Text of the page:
How to make money from selling antiques

Can you turn a passion for precious goods and old furniture into cash?

Luke Sparkes
12 Oct 2019

It is possible to make serious cash by investing in art or jewellery, or even precious metals such as gold itself: just be prepared to put in some serious research.

Adrian Pett, owner of Darnley Fine Art, says programmes like the BBC’s Antiques Roadshow have made it look easy. But for savers, precious things may not necessarily generate returns – or even increase in value over time.

He says: “It is true that some people have bought items for very little and had huge returns, such as the stories told on Antiques Roadshow. Or those who specialise in a certain artist or period and have bought a painting for £10,000 and resold it for millions.”

For most though, it’s really the same as any investment: making any money will require a serious time investment. “The more cash and research put in, the better the return,” says Adrian.

Art, antiques or both?

Investing in art or antiques on a long-term basis means finding a dealer. Adrian says that, as a dealer, he is able to put sellers in touch with buyers.

He explains: “We have had cases where a client has bought a picture and then the following year another person is after the same thing, so the first client is asked if they are willing to sell at a profit to them.”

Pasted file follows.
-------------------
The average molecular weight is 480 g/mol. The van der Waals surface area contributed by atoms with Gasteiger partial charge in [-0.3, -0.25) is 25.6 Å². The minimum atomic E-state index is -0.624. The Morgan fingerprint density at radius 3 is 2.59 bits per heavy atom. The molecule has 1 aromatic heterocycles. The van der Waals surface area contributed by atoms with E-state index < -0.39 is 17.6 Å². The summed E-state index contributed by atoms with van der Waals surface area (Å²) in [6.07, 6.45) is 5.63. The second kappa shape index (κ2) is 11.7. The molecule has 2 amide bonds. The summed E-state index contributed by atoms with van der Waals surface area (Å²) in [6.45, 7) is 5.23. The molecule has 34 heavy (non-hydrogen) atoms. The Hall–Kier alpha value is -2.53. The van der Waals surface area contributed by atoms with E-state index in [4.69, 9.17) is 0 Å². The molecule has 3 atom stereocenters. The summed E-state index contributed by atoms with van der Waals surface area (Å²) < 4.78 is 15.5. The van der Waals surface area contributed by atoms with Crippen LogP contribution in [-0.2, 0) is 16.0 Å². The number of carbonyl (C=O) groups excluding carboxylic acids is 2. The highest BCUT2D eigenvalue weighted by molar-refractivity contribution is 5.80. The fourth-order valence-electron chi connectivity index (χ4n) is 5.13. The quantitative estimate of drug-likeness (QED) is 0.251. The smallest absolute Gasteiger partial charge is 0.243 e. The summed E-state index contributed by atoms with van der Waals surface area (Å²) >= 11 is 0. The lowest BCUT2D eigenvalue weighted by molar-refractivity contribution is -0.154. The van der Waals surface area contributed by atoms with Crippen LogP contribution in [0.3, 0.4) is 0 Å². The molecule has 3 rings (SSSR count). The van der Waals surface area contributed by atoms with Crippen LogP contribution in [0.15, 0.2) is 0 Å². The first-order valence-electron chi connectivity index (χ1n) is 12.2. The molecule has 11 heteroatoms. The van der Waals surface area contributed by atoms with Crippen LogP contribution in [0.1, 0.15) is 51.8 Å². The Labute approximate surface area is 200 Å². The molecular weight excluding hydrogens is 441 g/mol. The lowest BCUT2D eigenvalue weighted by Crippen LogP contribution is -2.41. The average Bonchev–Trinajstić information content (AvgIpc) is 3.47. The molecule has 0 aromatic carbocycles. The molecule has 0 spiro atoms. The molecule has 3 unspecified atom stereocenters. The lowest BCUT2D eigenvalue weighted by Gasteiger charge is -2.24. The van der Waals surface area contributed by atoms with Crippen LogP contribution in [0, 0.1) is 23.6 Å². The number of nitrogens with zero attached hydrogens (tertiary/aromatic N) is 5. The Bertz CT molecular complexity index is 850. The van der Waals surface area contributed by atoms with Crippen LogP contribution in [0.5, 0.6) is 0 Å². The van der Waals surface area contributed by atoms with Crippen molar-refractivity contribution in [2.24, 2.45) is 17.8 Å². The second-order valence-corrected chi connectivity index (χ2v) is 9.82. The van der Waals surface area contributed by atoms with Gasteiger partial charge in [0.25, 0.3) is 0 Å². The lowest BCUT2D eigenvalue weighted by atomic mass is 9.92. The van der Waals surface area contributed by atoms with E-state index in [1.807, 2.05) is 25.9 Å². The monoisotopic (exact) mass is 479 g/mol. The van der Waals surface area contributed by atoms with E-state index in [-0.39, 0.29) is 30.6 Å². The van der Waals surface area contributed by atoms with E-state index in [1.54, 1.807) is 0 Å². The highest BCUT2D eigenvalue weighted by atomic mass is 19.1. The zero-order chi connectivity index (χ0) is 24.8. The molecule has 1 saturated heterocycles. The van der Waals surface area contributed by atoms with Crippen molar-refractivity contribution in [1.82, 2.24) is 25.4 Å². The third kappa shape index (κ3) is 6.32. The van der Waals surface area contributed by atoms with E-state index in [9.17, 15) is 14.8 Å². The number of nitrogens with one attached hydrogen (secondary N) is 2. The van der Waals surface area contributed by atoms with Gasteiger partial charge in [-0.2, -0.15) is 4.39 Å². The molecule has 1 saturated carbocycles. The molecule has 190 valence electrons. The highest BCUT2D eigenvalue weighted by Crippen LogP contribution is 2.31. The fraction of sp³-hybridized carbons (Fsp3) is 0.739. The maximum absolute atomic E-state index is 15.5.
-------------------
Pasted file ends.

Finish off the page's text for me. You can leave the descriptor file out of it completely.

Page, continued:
Finding a reputable art dealer will involve some research in itself but Adrian says that is part of your investment.

James Constantinou, a presenter on Channel 4’s Posh Pawn and founder of Prestige Pawnbrokers, warns that it is easy to overvalue an item if you like it.

Avoiding fakes

James says there is no 100 per cent foolproof way to avoid fakes but when buying through a dealer, make sure you have all the paperwork and any associated provenance details.

He adds: “Look out for the use of modern materials or production methods, hallmarks that may validate items or signs of authentication.”

You should also expect some wear and tear as most antiques will have been produced more than 100 years ago. James adds: “It’s important to look for any damage, repairs or personalisation, such as engravings, likely to impact the value of a piece. If possible, it is good to know how an item has been cared for, cleaned, repaired and stored. Look for signs of damage by light, heat or smoke and take time to examine items properly before making an offer.”

Part of your investment means getting the right price. James says: “Remember that a seller probably wants to sell an item more than you want to buy it – so always negotiate and have the confidence to remain calm and in control while you to-and-fro over the cost.”

Adapted from the article How to make money from selling antiques – the fine art explained

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